26 Abercorn Street, Glasgow.
Interior view of the Abercorn Bar.
The Abercorn Bar sat at the corner of Abercorn Street and 48 Burnside Street. There has been a public house on this site since 1868. The first licensee was a gentleman called James McPhee, he was no stranger to the licensed trade as he acquired his first licence in 1850 at 6 Brunswick Place. Three years later he was a wine & spirit merchant trading at 83 South Wellington Street, also living on the premises.
In 1863 James had another certificate to sell wines and spirits at 3 Florence Street, Gorbals. James had family members in the licensed trade, Archibald had premises at 70 Abbotsford Place, Hugh was trading at 2 Rutherglen Road.
In 1868 James was trading at 26 Abercorn Street and 3 Florence Street, living at 158 Cumberland Street. A few years later Mr James McPhee was serving the locals at Abercorn Street, 3 Florence Street and 256 London Road in the east end of the city.
Business was booming by the 1870s as James moved house with his wife to 76 Buccleuch Street. Hugh McPhee was trading at 145 Bernard Street.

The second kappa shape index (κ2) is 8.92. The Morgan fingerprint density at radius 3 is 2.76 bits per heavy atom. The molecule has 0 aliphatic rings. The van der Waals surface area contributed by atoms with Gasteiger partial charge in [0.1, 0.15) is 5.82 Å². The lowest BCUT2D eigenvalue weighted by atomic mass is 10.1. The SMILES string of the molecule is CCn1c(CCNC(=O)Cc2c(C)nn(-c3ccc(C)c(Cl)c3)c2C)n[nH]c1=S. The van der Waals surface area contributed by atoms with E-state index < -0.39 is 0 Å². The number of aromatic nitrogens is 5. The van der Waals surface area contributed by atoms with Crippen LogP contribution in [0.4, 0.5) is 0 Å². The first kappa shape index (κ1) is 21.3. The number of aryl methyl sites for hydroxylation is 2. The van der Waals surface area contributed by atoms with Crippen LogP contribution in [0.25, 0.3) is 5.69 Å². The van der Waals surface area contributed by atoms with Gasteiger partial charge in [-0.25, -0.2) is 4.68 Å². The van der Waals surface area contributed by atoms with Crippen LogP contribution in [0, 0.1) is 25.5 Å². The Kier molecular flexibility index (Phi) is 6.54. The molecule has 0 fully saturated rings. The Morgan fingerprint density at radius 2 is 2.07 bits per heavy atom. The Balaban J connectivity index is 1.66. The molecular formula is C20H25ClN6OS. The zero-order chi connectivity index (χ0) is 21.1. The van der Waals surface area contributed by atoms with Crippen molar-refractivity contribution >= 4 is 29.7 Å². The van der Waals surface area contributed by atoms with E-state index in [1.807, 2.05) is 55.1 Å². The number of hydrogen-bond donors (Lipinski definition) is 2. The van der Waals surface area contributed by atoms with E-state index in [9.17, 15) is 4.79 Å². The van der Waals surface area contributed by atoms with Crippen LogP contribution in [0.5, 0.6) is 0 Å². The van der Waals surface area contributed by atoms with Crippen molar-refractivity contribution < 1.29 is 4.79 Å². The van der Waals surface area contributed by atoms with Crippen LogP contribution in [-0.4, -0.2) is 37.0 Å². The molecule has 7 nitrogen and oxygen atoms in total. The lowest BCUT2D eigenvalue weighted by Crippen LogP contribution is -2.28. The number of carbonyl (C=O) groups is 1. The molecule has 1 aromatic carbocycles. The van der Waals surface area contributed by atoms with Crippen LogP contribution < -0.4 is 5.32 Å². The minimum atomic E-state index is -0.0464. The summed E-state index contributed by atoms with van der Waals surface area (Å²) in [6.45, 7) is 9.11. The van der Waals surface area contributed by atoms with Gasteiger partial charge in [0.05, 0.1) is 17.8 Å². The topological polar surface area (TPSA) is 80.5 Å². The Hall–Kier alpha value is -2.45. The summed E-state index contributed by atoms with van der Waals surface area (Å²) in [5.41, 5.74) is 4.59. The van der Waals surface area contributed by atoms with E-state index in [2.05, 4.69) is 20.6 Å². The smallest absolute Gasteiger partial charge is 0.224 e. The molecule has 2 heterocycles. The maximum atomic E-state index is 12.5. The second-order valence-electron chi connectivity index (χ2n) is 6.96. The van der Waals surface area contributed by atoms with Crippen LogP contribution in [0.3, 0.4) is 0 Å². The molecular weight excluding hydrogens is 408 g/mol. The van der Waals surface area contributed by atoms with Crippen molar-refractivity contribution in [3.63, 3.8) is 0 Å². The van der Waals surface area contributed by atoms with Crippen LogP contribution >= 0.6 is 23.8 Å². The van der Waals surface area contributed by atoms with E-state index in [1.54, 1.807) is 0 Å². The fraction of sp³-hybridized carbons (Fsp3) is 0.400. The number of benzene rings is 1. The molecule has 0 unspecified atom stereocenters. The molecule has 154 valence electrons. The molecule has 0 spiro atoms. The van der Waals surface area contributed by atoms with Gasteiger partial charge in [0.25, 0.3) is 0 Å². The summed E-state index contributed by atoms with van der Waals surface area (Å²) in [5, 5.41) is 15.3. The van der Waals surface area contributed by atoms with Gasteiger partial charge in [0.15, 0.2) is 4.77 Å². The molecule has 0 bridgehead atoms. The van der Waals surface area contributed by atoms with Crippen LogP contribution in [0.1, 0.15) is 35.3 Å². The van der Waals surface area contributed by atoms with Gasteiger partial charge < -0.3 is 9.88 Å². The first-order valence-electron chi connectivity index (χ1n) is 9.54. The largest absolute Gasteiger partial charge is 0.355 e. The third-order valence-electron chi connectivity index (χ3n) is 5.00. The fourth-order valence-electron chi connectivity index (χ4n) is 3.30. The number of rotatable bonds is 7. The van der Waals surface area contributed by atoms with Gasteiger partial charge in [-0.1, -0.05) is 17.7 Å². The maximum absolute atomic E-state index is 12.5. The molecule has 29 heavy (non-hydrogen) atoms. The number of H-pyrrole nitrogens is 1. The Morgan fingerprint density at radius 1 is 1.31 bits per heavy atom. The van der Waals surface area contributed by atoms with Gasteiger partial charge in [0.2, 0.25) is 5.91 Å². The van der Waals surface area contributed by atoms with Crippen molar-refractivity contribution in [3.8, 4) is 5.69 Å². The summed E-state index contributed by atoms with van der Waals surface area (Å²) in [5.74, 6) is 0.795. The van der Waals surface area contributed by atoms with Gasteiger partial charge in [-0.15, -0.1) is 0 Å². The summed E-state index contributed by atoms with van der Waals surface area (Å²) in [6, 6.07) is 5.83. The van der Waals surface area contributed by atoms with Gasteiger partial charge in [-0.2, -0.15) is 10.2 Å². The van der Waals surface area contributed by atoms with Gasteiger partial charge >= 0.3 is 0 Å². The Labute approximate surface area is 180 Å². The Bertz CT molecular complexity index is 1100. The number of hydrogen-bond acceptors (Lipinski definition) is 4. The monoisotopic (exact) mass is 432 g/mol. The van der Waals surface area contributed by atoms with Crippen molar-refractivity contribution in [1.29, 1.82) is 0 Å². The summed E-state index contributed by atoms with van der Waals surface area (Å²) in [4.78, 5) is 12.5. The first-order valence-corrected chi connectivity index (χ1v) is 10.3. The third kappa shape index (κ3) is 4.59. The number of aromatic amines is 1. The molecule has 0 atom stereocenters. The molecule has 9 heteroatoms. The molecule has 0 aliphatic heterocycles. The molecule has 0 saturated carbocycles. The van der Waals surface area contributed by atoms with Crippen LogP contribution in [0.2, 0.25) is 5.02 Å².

Mr James McPhee sadly passed away in 1875, his wife Isabella then took over the running of the business. Isabella was running the business successfully until 1886 when her son James McPhee took over the licence’s, by this time he was running Abercorn Street and London Road. James continued in this position till 1898.
His brother John then took over the same year, giving up the pub on London Road to concentrate fully on the Abercorn Street shop and 145 Bernard Street which he took over after Hugh McPhee in 1907. The London Road pub became known as the Tap Bar. John continued at Abercorn Street until 1923.
Other licensee were C J Durken, Angus McDonald, Donald Crerar, Michael McGonigle, Titus Neeson. In 1953 James Millan took over the pub. Mr James Millan was a well-known and respected member of the Scottish Licensed Trade also having the Arcade Bar at Wemyss Street.
James Millan, 1950s.
James Millan, 1960s.
James Millan, cartoon by Coia, 1950s.
After James Millan, William Walker then took over then his wife Margaret took over the licence. The Walker’s changed the name of the pub to the Royal Bar. Margaret was the last licensee before the pub was demolished in the 1960s.
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Manager of the Abercorn Bar was a gentleman called John Donnelly from 1947 1954 on behalf of James Millan. John then left to manage Burtons at the corner of Union Street and Argyle Street.